Everyone shouted when the flames soared up, though Des told us to stop, we had to be quiet. Reverent, he said—one of those words no one else knew. After that he read out of the Book, some long passage with words in it in a strange language. It went on and on, and I was half-asleep when someone, Nur I think, said —Listen!

The glacier was speaking. Not very clearly, it was true, but it was cracking and grumbling, the stones groaning beneath it. We all stood there, terrified. Several of us wanted to run, but Des stopped us with a look. He dropped to his knees, bowed his head, then stood. The rest of us did the same. —Is there something you want to tell us before you go? Des asked politely.

—It’s moving, not speaking, Huang muttered, but several of us shushed him sharply.

Silence. We stood there, waiting. I don’t know what I expected. The glacier groaned again, as if tired of its burden. I’m ready—was that what it said? 

Fire and ice, Des said, reading from the Book. —Ice ends and fire follows and then ice comes again. It made us shiver with fear and amazement, there under the pale stars. 

—Poor glacier, said Wirrie suddenly, and bent down, stroking her small hand across its rough surface. She laid her cheek against it, and when she lifted her head the mark was left behind, a tiny hollow in the ice. 

We went back after that, subdued and solemn, no one saying anything. —So it’s true, about walking on water, Wirrie said wonderingly. —If that’s true, anything can happen.


—Do glaciers really move? Wirrie asked.

We were sitting drowsily round the fire the next day after our late-night adventure.

—Gravity makes them move, Huang said. Then he had to explain gravity, which he demonstrated by dropping a pine cone on Wirrie’s head.

—But now they’re moving backward, right, because they’re melting, Wirrie said.

—They’re melting backward from the tongue, Huang said. —The part that was nearest us when we walked up.

How did Huang know all this? Because he’d lived near a glacier once, he said.

—You had your very own glacier? Wirrie sounded amazed and envious.

—It’s not an animal, Wirrie. Even if the tip is called a tongue. It’s just a bunch of slowly moving ice.

—What happened to your glacier? Karim wanted to know.

—It melted, of course. Just like all the rest are doing.

—Can they move forward too? This from Sonsie, who was throwing the pine cone up in the air so she could see gravity for herself.

—Yes, if they’re growing. And sometimes when they’re not. No one really knows why.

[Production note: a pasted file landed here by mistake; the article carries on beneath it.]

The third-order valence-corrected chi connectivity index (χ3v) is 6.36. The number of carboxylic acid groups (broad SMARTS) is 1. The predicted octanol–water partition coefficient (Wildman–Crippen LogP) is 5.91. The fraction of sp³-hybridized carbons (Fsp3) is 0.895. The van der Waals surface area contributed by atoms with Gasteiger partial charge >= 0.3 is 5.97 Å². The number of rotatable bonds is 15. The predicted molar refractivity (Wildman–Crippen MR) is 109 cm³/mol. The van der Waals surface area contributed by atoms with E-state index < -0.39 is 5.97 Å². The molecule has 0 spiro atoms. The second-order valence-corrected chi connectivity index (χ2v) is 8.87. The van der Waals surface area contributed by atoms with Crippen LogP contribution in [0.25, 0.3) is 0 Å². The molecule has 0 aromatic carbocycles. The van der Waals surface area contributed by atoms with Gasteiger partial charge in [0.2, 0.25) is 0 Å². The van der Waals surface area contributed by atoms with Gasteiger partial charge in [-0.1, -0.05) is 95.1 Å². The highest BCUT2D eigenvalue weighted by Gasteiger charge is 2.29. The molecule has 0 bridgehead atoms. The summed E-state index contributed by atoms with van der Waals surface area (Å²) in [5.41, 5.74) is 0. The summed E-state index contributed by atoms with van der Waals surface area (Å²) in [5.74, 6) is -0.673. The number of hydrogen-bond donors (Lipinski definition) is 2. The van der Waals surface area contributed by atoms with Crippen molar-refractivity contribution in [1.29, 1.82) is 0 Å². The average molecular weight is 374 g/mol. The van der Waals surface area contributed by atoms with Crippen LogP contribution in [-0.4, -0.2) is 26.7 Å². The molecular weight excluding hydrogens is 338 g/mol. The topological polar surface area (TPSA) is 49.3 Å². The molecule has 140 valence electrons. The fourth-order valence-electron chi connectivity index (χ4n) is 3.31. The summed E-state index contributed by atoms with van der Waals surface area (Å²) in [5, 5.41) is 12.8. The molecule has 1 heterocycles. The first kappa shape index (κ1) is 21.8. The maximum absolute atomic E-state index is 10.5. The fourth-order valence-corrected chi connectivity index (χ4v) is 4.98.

—They move forward because they’re sticking their tongues out at us! Wirrie and Sonsie fell over each other, giggling.

—See what you’ve done? Huang looked disapprovingly at Des.

—All your facts, said Des, explain how, but they don’t explain why. You said so yourself.

—And stories and spells do? Huang raised his eyebrows, and shook his head, and laughed.


If the glacier spoke again we weren’t there to hear it. We kept our distance. We were busy, anyway, finding food and staying warm. Nur’s arm had healed, but it hung now at an odd angle and she found it more difficult to hunt. She offered to teach Huang, but that made Milena angry.

—Why don’t you teach me instead? she said.

—You might get hurt, Nur said. —Then what would happen to the Laws? Nur regarded both of the Books with awe, and always sat with her eyes shut when Des or Milena was reading aloud. —You wouldn’t be able to write any new ones.

So Milena offered to teach Nur to read and write, but Nur shook her head and said no, it was too dangerous, though she couldn’t, or wouldn’t, explain why.

I thought maybe she’d chosen Huang because then he’d give up on the radio. He still slept with it at night, though the case had cracked in several places from being dropped so often on our journey to Sky Mountain. I was pretty sure being dunked in that river hadn’t done it any good, either.

But Huang didn’t want to learn. He didn’t need teaching, he said. He already knew what he needed to know. And a girl couldn’t teach him anything about hunting anyway. 

—Nur’s a much better hunter than you are, Wirrie said. —She’s better than any of us. She rose to her full height and puffed her chest out like a grouse. 

Huang retreated to the back of the cave with the radio.

Keeping the radio wasn’t going to bring Stefan back. The singing had been very beautiful, but it was a bad omen. The angels had sung Stefan to his death.


A few nights later Milena read out the Laws, the way she did every so often. —Law Number 5, she read. —The bigger kids look after the little ones. And then she read a law we hadn’t heard before, Law Number 6: —If the Book of Spells says something different from the Book of Laws, the Book of Laws is right.

We all stared at her. —That’s not a law, Huang said. —You just made it up.

—It’s a new law, Milena said calmly. 

—It’s only a law if we all agree, Des said, very quietly.

—But we need this law, Milena said. —The Laws keep us safe. The Laws got us here, didn’t they?

That led to another argument, because some of us said it was the Book of Spells that had got us to the new Safe Place.

—Kura found the new Safe Place, Milena said, looking at me. —It was supposed to be a lake, remember? In Des’s dream?

Silence, because we all had to agree that this was true.